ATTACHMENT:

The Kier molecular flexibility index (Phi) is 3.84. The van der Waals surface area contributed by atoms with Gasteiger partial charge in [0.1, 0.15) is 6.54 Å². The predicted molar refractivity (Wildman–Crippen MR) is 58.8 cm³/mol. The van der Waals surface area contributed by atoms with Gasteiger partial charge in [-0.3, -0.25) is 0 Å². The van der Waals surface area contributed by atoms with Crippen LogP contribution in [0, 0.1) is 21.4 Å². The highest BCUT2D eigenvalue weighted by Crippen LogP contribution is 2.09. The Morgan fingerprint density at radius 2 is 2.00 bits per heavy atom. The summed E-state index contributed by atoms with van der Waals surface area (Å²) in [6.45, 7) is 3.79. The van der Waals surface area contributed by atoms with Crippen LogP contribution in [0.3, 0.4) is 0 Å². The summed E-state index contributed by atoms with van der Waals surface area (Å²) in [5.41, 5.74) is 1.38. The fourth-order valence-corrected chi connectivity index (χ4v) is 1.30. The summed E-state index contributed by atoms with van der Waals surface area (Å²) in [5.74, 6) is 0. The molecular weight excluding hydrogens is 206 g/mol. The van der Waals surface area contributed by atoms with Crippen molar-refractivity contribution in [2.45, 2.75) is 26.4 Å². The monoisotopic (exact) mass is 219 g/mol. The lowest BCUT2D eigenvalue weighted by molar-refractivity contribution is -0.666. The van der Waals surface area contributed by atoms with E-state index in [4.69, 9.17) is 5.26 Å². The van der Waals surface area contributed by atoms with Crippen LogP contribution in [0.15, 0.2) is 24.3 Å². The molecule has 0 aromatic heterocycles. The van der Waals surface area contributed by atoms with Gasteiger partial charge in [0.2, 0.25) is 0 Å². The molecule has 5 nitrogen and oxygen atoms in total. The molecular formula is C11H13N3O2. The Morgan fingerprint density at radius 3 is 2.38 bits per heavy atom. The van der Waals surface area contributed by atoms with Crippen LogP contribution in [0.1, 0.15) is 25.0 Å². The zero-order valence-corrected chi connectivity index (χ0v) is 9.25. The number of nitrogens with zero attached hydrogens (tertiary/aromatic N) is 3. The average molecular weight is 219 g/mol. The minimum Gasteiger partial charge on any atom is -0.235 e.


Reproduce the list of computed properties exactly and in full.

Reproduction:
The Kier molecular flexibility index (Phi) is 3.84. The van der Waals surface area contributed by atoms with Gasteiger partial charge in [0.1, 0.15) is 6.54 Å². The predicted molar refractivity (Wildman–Crippen MR) is 58.8 cm³/mol. The van der Waals surface area contributed by atoms with Gasteiger partial charge in [-0.3, -0.25) is 0 Å². The van der Waals surface area contributed by atoms with Crippen LogP contribution in [0, 0.1) is 21.4 Å². The highest BCUT2D eigenvalue weighted by Crippen LogP contribution is 2.09. The Morgan fingerprint density at radius 2 is 2.00 bits per heavy atom. The summed E-state index contributed by atoms with van der Waals surface area (Å²) in [6.45, 7) is 3.79. The van der Waals surface area contributed by atoms with Crippen LogP contribution in [0.3, 0.4) is 0 Å². The summed E-state index contributed by atoms with van der Waals surface area (Å²) in [5.41, 5.74) is 1.38. The fourth-order valence-corrected chi connectivity index (χ4v) is 1.30. The summed E-state index contributed by atoms with van der Waals surface area (Å²) in [5.74, 6) is 0. The molecular weight excluding hydrogens is 206 g/mol. The van der Waals surface area contributed by atoms with Crippen molar-refractivity contribution in [2.45, 2.75) is 26.4 Å². The monoisotopic (exact) mass is 219 g/mol. The lowest BCUT2D eigenvalue weighted by molar-refractivity contribution is -0.666. The van der Waals surface area contributed by atoms with E-state index in [4.69, 9.17) is 5.26 Å². The van der Waals surface area contributed by atoms with Crippen LogP contribution in [0.15, 0.2) is 24.3 Å². The molecule has 0 aromatic heterocycles. The van der Waals surface area contributed by atoms with Gasteiger partial charge in [0.2, 0.25) is 0 Å². The molecule has 5 nitrogen and oxygen atoms in total. The molecular formula is C11H13N3O2. The Morgan fingerprint density at radius 3 is 2.38 bits per heavy atom. The van der Waals surface area contributed by atoms with Crippen LogP contribution in [0.1, 0.15) is 25.0 Å². The zero-order valence-corrected chi connectivity index (χ0v) is 9.25. The number of nitrogens with zero attached hydrogens (tertiary/aromatic N) is 3. The average molecular weight is 219 g/mol. The minimum Gasteiger partial charge on any atom is -0.235 e.